Gaza conflict: Disputed deadly incidents

Since the start of the Israel-Gaza conflict, there have been a series of deadly incidents for which each side has blamed the other. UN facilities serving as shelters are among the sites hit.

Here are some of the cases so far, where responsibility has been disputed.

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3 AUGUST: SCHOOL IN RAFAH

An explosion at a UN-run school killed 10 people. The blast hit just outside the entrance of the school, which is sheltering thousands displaced by the conflict.

Palestinian walk past trails of blood following an Israeli military strike on the school in Rafah People walk past trails of blood after the explosion at the school in Rafah
The Palestinian view

The Red Crescent, a charity, said the attack occurred while people were queuing to get food from aid workers at the entrance to the school, in what Gaza officials said was an Israeli air strike. Locals have told the BBC there were no militants in or near the school.

The Israeli view

Israel denies firing into the school. The Israeli military said it had targeted three militants from the Islamic Jihad group on a motorbike near the school, though the group did not report any of its members killed or injured.

Government spokesman Mark Regev said: "There was no firing into the school. No shells fell inside the school, there was fighting in the vicinity of the school." Mr Regev added that if militants were turning the vicinities of schools into war zones, they should be held accountable.

The UN view

UN Secretary General Ban Ki-moon described the incident as a "moral outrage and a criminal act", which constituted "yet another gross violation of international law".

A spokesman for the UN Relief and Works Agency, Chris Gunness, said the Israeli army had been notified "33 times about the fact that there were people at this shelter, this school. And the last time was an hour before".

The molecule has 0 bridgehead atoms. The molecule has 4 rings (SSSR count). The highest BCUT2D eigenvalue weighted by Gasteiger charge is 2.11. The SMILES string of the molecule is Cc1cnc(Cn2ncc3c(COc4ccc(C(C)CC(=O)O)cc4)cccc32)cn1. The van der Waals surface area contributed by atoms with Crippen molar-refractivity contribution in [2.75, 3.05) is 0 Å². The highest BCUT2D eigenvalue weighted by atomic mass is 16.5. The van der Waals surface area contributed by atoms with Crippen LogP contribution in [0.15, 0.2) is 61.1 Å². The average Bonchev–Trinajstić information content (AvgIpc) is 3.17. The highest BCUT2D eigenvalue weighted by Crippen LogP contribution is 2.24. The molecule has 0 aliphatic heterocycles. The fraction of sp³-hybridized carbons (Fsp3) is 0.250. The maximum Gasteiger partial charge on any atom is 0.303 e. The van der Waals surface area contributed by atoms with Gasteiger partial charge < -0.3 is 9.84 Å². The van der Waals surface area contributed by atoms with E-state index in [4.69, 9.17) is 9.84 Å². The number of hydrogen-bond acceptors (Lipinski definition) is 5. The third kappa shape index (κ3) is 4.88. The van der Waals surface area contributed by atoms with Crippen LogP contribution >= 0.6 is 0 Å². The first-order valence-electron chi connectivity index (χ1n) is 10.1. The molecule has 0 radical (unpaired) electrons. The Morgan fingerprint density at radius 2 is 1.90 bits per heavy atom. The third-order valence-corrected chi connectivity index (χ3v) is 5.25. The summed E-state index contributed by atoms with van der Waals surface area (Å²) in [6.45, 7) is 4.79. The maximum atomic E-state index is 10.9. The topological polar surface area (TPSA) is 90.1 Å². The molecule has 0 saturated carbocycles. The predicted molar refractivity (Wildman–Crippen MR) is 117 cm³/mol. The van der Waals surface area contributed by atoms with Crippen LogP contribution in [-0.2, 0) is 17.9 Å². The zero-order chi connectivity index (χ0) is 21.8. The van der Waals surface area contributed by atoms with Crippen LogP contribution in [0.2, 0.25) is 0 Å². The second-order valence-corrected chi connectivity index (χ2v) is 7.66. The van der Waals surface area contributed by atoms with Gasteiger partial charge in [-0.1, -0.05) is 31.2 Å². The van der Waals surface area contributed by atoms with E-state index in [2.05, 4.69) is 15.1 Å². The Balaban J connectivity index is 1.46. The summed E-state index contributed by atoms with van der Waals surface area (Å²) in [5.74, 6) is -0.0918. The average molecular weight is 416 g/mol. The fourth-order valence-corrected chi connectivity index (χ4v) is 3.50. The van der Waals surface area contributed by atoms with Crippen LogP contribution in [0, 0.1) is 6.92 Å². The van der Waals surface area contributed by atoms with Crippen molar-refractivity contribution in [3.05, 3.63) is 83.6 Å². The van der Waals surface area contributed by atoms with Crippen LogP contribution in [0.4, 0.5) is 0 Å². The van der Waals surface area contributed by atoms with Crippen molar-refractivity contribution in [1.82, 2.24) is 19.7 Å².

The UN has called for an investigation into the incident.

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28 JULY: PLAYGROUND AT SHATI CAMP

Explosions hit the compound of Gaza City's Shifa hospital and a nearby playground in the Shati refugee camp. Reports say 10 people were killed in the blast at the playground, nine of them children.

Palestinian woman in Shati A Palestinian woman gestures at the scene of the explosion in Shati
The Palestinian view

Gaza's police, Civil Defence Directorate and health officials say Israeli air strikes caused the explosions. According to Al-Jazeera, Hamas denied it had fired any rockets from the area and said it was "categorically an Israeli air strike". Hamas said it had collected shrapnel from the scene consistent with Israeli munitions, the channel's website reported.

In a text message quoted by AP news agency, Hamas spokesman Sami Abu Zuhri described the incident as a "war crime" for which "the occupation" would pay the price.

The Israeli view

The Israel Defense Forces say both explosions were the result of misfired rockets that had been launched by militants in Gaza. Spokesman Lt Col Peter Lerner blamed "Gaza terrorists whose rockets fell short" and said Israeli forces had not been active in the area at the time. Israel released maps that, it says, show the trajectory of the rockets.

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24 JULY: SCHOOL IN BEIT HANOUN

At least 15 people were killed in an explosion at a school in Beit Hanoun that was being used as a shelter by the UN. More than 200 people were reportedly hurt in the attack.

Palestinian girl after Beit Hanoun attack A Palestinian girl weeps after losing a family member in the attack on Beit Hanoun
The Palestinian view

Officials say the school was struck by three Israeli tank shells. Saed al-Saoudi, a commander of the Civil Defence in Gaza, told AP: "All the testimonies of the wounded, witnesses, paramedics and doctors confirm that the Israeli shells are the cause of this massacre."

The Israeli view

An IDF statement says that only a "single errant shell" landed in the courtyard of the school. It has provided aerial footage which, it says, proves that the shelter was empty when the shell exploded. Col Lerner said it was "extremely unlikely that anybody was killed as a result of this mortar". Israel also said that its forces had been facing mortar and rocket fire from the vicinity of the school at the time of the incident.

Crater A crater in the yard of the Beit Hanoun school where the UN had been operating a shelter
The UN view

Officials said they had been trying to agree a time with the Israeli army when civilians could leave the area. However, Bob Turner, the Gaza director of the United Nations Relief and Works Agency (Unrwa), said his organisation was "never given a confirmed window" for its staff and displaced Palestinians to be evacuated from the shelter.

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